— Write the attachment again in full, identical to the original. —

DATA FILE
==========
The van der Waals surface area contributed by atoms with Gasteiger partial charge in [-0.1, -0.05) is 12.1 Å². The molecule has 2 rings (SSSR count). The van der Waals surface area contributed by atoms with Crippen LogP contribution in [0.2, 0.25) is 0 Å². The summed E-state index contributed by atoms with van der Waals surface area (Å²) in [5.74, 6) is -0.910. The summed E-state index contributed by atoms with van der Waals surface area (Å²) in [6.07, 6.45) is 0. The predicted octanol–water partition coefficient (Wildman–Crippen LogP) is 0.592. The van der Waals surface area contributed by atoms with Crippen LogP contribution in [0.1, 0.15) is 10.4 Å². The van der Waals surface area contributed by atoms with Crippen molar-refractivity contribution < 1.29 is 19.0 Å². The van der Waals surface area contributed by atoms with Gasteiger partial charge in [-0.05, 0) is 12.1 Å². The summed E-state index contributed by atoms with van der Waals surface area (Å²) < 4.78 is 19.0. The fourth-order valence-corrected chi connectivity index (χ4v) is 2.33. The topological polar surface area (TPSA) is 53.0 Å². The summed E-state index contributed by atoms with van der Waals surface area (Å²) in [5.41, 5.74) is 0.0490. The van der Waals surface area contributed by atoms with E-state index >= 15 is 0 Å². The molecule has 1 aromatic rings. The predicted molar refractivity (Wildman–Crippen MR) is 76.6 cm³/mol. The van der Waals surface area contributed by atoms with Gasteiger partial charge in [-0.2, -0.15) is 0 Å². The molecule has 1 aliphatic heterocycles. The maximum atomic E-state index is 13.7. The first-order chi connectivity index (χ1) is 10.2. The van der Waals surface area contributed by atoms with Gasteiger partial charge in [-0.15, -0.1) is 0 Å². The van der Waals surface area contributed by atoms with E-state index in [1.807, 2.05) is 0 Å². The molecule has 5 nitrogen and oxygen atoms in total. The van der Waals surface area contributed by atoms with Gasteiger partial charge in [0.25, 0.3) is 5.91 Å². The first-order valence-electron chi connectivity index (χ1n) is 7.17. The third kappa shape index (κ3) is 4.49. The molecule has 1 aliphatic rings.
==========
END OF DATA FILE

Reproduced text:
The van der Waals surface area contributed by atoms with Gasteiger partial charge in [-0.1, -0.05) is 12.1 Å². The molecule has 2 rings (SSSR count). The van der Waals surface area contributed by atoms with Crippen LogP contribution in [0.2, 0.25) is 0 Å². The summed E-state index contributed by atoms with van der Waals surface area (Å²) in [5.74, 6) is -0.910. The summed E-state index contributed by atoms with van der Waals surface area (Å²) in [6.07, 6.45) is 0. The predicted octanol–water partition coefficient (Wildman–Crippen LogP) is 0.592. The van der Waals surface area contributed by atoms with Crippen LogP contribution in [0.1, 0.15) is 10.4 Å². The van der Waals surface area contributed by atoms with Crippen molar-refractivity contribution < 1.29 is 19.0 Å². The van der Waals surface area contributed by atoms with Gasteiger partial charge in [-0.05, 0) is 12.1 Å². The summed E-state index contributed by atoms with van der Waals surface area (Å²) < 4.78 is 19.0. The fourth-order valence-corrected chi connectivity index (χ4v) is 2.33. The topological polar surface area (TPSA) is 53.0 Å². The summed E-state index contributed by atoms with van der Waals surface area (Å²) in [5.41, 5.74) is 0.0490. The van der Waals surface area contributed by atoms with E-state index >= 15 is 0 Å². The molecule has 1 aromatic rings. The predicted molar refractivity (Wildman–Crippen MR) is 76.6 cm³/mol. The van der Waals surface area contributed by atoms with Gasteiger partial charge in [-0.2, -0.15) is 0 Å². The molecule has 1 aliphatic heterocycles. The maximum atomic E-state index is 13.7. The first-order chi connectivity index (χ1) is 10.2. The van der Waals surface area contributed by atoms with Gasteiger partial charge in [-0.15, -0.1) is 0 Å². The van der Waals surface area contributed by atoms with E-state index in [1.807, 2.05) is 0 Å². The molecule has 5 nitrogen and oxygen atoms in total. The van der Waals surface area contributed by atoms with Gasteiger partial charge in [0.25, 0.3) is 5.91 Å². The first-order valence-electron chi connectivity index (χ1n) is 7.17. The third kappa shape index (κ3) is 4.49. The molecule has 1 aliphatic rings.